By The Associated Press | From Page: A7

Delay in ferry evacuation puzzles maritime experts

By The Associated Press | From Page: A7

 
Transcript of SKorea ship sinking: ‘We can’t move’

By The Associated Press | From Page: A7

.

Opinion

Why Hillary? The public awaits her answer

By Ann McFeatters | From Page: A8

 
Local voices, important choices

By Rod Keck | From Page: A8

Question of the week: Will Flight 370 be found?

By Daily Republic | From Page: A8

 
Editorial Cartoon for April 21, 2014

By Daily Republic Syndicated Content | From Page: A8

Legislature critic is selective

By Letter to the Editor | From Page: A8

 
Knowledge, religion and the hard work of faith

By Cynthia M. Allen | From Page: A8

.

Living

Today in History for April 21, 2014

By The Associated Press | From Page: A2

 
Community Calendar: April 21, 2014

By Susan Hiland | From Page: A2

My friend’s wife drinks too much, verbally abuses her husband

By Kathy Mitchell and Marcy Sugar | From Page: B5

 
Horoscopes for April 21, 2014

By Holiday Mathis | From Page: B5

 
Horoscopes for April 22, 2014

By Holiday Mathis | From Page: B7

.

Entertainment

TVGrid April 21

By Daily Republic Syndicated Content | From Page: A10

 
‘Capt. America’ tops box office for third week

By The Associated Press | From Page: A10

TVGrid April 22

By Daily Republic Syndicated Content | From Page: A11

 
.

Sports

 
Sharks take 2-0 series lead with 7-2 win vs. Kings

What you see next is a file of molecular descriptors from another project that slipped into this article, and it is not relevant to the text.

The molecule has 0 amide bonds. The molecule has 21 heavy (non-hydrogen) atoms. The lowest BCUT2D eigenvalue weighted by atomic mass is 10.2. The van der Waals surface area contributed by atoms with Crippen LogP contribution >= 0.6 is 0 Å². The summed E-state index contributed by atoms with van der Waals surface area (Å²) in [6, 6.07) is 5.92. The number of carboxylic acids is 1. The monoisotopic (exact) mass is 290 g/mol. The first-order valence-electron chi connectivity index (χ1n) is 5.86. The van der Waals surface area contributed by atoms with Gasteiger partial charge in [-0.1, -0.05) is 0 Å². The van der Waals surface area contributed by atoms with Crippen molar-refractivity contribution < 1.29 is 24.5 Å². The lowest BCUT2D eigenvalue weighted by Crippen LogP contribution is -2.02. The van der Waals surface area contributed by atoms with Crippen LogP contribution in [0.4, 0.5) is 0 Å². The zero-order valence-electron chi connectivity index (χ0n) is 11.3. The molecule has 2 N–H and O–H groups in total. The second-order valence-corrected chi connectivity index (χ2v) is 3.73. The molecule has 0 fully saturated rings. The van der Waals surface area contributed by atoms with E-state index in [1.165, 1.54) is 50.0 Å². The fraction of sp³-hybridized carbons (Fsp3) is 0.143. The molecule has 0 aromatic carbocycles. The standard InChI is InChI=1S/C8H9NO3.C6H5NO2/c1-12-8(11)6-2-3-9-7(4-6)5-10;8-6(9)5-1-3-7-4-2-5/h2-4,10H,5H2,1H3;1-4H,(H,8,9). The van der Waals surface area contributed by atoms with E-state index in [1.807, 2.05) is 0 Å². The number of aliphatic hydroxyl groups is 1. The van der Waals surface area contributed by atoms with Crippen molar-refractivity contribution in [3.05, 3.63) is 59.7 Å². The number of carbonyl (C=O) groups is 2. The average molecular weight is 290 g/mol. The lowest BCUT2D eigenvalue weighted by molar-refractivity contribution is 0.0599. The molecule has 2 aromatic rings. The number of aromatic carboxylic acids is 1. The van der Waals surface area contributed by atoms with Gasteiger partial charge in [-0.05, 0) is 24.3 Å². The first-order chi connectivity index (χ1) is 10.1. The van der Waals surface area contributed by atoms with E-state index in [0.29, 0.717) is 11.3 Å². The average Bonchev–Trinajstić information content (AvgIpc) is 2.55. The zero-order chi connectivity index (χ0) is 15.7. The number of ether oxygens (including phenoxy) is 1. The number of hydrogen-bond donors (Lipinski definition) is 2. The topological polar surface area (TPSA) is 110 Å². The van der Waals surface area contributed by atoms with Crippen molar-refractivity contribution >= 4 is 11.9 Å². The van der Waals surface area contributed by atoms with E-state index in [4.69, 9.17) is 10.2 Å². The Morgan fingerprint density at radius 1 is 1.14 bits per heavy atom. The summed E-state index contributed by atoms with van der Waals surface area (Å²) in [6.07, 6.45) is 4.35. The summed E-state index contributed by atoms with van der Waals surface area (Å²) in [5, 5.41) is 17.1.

By The Associated Press | From Page: B1 | Gallery

Chavez gets 1st win, A’s complete sweep of Astros

By The Associated Press | From Page: B1

 
NBA: Refs missed foul call in Warriors-Clippers

By The Associated Press | From Page: B1

Posey, Lincecum lead Giants to 4-3 win

By The Associated Press | From Page: B1 | Gallery

 
Young Clippers try to mature against Warriors

By The Associated Press | From Page: B1 | Gallery

Wawrinka beats Federer to win Monte Carlo Masters

By The Associated Press | From Page: B2

 
Westwood wins Malaysian Open

By The Associated Press | From Page: B2

Jimenez closes with 67 to win Greater Gwinnett

By The Associated Press | From Page: B2

 
Kuchar rallies from 4 back to win RBC Heritage

By The Associated Press | From Page: B2 | Gallery

Prep baseball: Pair of 10-run innings powers Vikings to win

By Daily Republic staff | From Page: B2

 
Prizefighter Rubin ‘Hurricane’ Carter dies at 76

By The Associated Press | From Page: B2 | Gallery

Red Sox remember Boston Marathon victims

By The Associated Press | From Page: B2

 
After bombs, Boston Marathon under tight security

By The Associated Press | From Page: B2

 
Duncan scores 27 points, Spurs beat Mavs 90-85

By The Associated Press | From Page: B8

James, Wade lead Heat past Bobcats 99-88 in Game 1

By The Associated Press | From Page: B8

 
Nene dominates, Wizards rally past Bulls, 102-93

By The Associated Press | From Page: B8 | Gallery

Aldridge leads Portland over Houston 122-120 in OT

By The Associated Press | From Page: B8

 
.

Business

 
.

Obituaries

Anne Irene Elizabeth Fulgoni